You guys have heard of the Dark Ages, and the Golden Age -- well, these seem to be terms connected to a larger cycle of time, that the ancients were aware of. Precession today is based on what they call some wobble on the Earth caused by the gravitational pull of the Moon, and various things. […] Most solar systems are binary. We're starting to see that they have at least two suns -- sometimes even six, an intricate dance. So it's very possible that we are a binary solar system -- that we actually have two suns. Our second sun would probably be a brown dwarf -- a dark star at this point, not giving off a lot of heat, not very easy to detect. But a lot of the evidence is pointing to the fact that if we are a binary solar system, the model to explain precession is getting disrupted. […] So there seems to be a correlation between the orbit of these two suns -- and when the suns are at their farthest point we're in the Dark Ages. When the suns are at their closest point we're in the Golden Age. Now, if you think about this for a second, this is a very large cycle of time -- a 24,000-year cycle -- and the ancients watched this by every 2,000 years we kind-of point to a new north star, a new direction.
Martell went on to tell the audience that if we could capture energy from a second sun it would give us more “electro-magnetism” which in turn will “get us going” the way the sun energizes us when we wake in the morning. Therefore, this energy will take us to “a higher consciousness.” (The energy seems to only affect diurnal creatures. Sorry, bats and owls: Your consciousness will remain blinkered.)
It’s touching that Martell, the co-founder of the God Tube religious video sharing service, has such little faith in modern science that he thinks we have somehow missed the existence of a second sun in our solar system, yet somehow this same science proved conclusively that “most solar systems are binary.”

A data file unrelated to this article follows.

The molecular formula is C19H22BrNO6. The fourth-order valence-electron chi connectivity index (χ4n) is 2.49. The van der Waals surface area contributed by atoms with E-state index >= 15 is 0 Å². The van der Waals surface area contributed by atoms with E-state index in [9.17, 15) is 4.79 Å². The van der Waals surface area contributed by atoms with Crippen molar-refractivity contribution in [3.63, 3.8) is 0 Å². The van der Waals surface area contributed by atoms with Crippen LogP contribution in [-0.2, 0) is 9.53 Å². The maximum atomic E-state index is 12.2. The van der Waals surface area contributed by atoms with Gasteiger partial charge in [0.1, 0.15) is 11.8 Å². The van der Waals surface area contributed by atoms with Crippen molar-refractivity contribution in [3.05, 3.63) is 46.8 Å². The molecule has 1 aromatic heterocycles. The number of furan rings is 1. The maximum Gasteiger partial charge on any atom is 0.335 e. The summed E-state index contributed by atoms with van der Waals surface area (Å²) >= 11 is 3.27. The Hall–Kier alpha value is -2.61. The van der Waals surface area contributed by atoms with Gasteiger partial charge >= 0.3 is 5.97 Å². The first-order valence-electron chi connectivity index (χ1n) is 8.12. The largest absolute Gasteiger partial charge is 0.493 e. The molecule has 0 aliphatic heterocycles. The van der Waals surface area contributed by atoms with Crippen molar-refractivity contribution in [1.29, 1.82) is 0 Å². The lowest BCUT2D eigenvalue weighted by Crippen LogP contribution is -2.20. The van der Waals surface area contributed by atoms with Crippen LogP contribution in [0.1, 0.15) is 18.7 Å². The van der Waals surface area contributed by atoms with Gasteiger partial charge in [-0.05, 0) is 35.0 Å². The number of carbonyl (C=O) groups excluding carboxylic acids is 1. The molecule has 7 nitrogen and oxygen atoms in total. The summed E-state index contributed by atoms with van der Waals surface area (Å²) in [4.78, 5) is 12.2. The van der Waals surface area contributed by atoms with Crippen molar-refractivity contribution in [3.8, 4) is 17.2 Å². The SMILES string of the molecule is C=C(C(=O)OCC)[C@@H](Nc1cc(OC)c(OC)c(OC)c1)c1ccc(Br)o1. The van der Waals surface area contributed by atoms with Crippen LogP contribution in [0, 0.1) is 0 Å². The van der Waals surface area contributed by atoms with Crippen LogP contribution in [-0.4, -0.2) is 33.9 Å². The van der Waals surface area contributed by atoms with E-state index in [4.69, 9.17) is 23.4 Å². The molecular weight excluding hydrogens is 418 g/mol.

Over at The Emoluments of Mars you can read more about Martell’s shoddy grasp of astronomy, but it’s worth noting that there is no evidence of universal cultural florescence and decay on a synchronized schedule, let alone according to some astrological timetable dictated by the imaginary constellation before which the sun rises on the spring equinox. When might the Golden Age have been? Why did the Dark Ages fail to affect the Maya, for example, who reached their greatest heights when Europe was at its lowest ebb? Similarly, Tang Dynasty China, coeval with early medieval Europe, is remembered as a golden age of Chinese civilization. If Martell’s ideas are true, we’d expect to see world civilizations moving in sync.
Maybe Martell has a different Dark Ages in mind, perhaps something thousands of years in the past or the future. I doubt it, though. If we’re only somewhere in the middle of a cycle lasting tens of thousands of years, then our lifetimes would see no magic, no change. And who’d be interested in that message?
I am an author and researcher focusing on pop culture, science, and history. Bylines: New Republic, Esquire, Slate, etc. There's more about me in the About Jason tab.
Enter your email below to subscribe to my newsletter, The Skeptical Xenoarchaeologist, for updates on my latest projects, blog posts, and activities, and subscribe to Culture & Curiosities, my Substack newsletter.
Terms & Conditions
Please read all applicable terms and conditions before posting a comment on this blog. Posting a comment constitutes your agreement to abide by the terms and conditions linked herein.